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The Arms Race of College Admissions

Daniel Larson, '18, Staff Writer

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“Where will you be going to college?” When your aunt Carol asks this simple question, you internally cringe because of the major decisions ahead. Every senior I know agrees that with applications comes a sense of competition and stress. You may want to attend Prestigious College because of the respect you’ll command from peers, so to gain a competitive advantage, you take AP classes to raise your weighted GPA, join extracurriculars you couldn’t care less about, and pull all-nighters before a test in a class you don’t want to take. Of course, this gives you an edge on all the other students who don’t act this way, but in reality, students across the nation work to give themselves a “spike” and seem “more desirable.”

The catch-22 lies in the harsh truth that many students spread themselves too thin by taking on crushing amounts of work to meet arbitrary standards. Naturally, stress would be greatly reduced if students stopped competing to this unnatural extent. Maybe it’s naive to focus more on your mental health, participate in only extracurriculars you are passionate about, and fortify a sleep schedule if it means losing that edge you need to impress High-Ranking University.

My friends, too, are exhausted and overexerted, and if I could convince them to subscribe to this theory, none would be at a disadvantage and we would all gain from it. But, you can’t stop because colleges don’t like to see an “easy” senior course load. The dilemma stems from the simple truth that everyone with “street smarts” would deviate from the plan and take those AP courses to give them an advantage; why not be the lone student who goes above and beyond everyone else in course load. The only guarantee for you is to continue to push yourself to the extremes and hope that others begin to ease off the throttle, inevitably resulting in your personal ruin. Students wishing to attend Leading College find themselves facing the hardest classes, most clubs, fewest hours of sleep, and a potential trainwreck of mental health.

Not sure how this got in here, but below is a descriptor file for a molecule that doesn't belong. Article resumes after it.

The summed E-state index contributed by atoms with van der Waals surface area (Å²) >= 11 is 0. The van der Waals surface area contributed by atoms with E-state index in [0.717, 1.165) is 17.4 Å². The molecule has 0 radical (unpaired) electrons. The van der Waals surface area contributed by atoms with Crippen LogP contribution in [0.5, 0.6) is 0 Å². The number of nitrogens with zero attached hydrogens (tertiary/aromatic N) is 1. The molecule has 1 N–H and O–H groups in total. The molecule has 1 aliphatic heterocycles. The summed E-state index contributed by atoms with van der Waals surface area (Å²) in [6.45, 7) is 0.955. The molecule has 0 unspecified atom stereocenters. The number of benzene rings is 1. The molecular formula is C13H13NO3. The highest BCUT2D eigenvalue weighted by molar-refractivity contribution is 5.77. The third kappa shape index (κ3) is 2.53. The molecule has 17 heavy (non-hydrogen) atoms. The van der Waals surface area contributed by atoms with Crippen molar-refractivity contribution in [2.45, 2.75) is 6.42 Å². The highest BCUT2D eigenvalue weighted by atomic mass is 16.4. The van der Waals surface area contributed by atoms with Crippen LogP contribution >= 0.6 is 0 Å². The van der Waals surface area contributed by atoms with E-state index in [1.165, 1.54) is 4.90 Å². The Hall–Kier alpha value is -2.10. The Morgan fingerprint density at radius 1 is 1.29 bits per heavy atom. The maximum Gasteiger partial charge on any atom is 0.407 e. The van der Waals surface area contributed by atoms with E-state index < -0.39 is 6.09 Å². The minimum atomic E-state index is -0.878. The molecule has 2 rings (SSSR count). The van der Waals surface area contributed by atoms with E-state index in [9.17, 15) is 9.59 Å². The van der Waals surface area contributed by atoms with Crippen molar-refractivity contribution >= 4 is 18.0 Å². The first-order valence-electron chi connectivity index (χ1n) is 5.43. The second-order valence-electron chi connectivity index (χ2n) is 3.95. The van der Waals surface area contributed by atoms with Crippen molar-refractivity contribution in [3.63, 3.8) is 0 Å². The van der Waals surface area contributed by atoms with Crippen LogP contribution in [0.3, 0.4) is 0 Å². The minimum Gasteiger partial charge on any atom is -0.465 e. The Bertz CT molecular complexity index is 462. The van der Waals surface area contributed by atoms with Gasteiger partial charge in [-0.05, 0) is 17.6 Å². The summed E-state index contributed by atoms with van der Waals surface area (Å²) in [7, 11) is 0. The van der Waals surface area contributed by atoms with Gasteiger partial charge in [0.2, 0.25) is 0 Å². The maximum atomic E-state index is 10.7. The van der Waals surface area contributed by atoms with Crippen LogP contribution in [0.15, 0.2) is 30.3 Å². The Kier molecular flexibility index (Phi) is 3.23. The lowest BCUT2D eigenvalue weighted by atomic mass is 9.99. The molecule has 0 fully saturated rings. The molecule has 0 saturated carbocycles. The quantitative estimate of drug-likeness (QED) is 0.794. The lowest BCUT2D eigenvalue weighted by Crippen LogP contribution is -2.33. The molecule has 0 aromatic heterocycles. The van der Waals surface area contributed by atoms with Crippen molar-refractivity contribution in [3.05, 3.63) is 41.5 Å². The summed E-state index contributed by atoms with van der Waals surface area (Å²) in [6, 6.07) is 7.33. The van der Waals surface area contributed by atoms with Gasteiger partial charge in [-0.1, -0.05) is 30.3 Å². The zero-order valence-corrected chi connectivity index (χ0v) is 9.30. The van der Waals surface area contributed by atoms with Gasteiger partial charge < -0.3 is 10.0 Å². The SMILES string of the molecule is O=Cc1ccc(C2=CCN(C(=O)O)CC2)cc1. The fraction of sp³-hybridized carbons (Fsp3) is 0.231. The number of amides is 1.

This behavior is both rewarding and futile. First, you see your friends from the last few graduating classes. The boy that is attending Stanford took 12 APs. The girl that is attending U Chicago was president of 4 altruistic clubs. The boy that is attending Vanderbilt scored a 1590 on his SAT. You’ve heard this story before, and I guarantee you’ll hear it again. Your aunt Carol might believe you can study at any place of your choice with your 34 ACT, but you feel your stomach tighten when you think back to your glaring lack of extracurricular dedication, as told to you by the r/ApplyingToCollege or College Confidential community. Those legendary figures who received acceptance letters from Middlebury and Emory all worked hard—and it paid off.

The catch comes when you know that most people who are applying to the same university as you worked just as hard as you, took similar courses as you, and participated in the same clubs as you. No matter how hard you push yourself, they’re pushing themselves just as hard. Nobody gains a palpable, quantifiable advantage. Where everyone is competing to gain an advantage, no one does. As an analogy, in war, an attempt may be made to improve the weapons used, but in the end you’re still fighting a similarly equipped opponent. Yet this time, there are greater casualties.

Even top tier schools readily note that a perfect SAT is not a guarantee of acceptance. The idea of holistic admissions puts pressure on becoming a renaissance man of an applicant. They say Don’t stress too much about your GPA! You have good standardized test scores and are involved in sports! Holistic admissions takes stress away. But many applicants hear Make sure you join marching band and have an essay that sets you apart and volunteer for 100 hours a year and work in a part time job!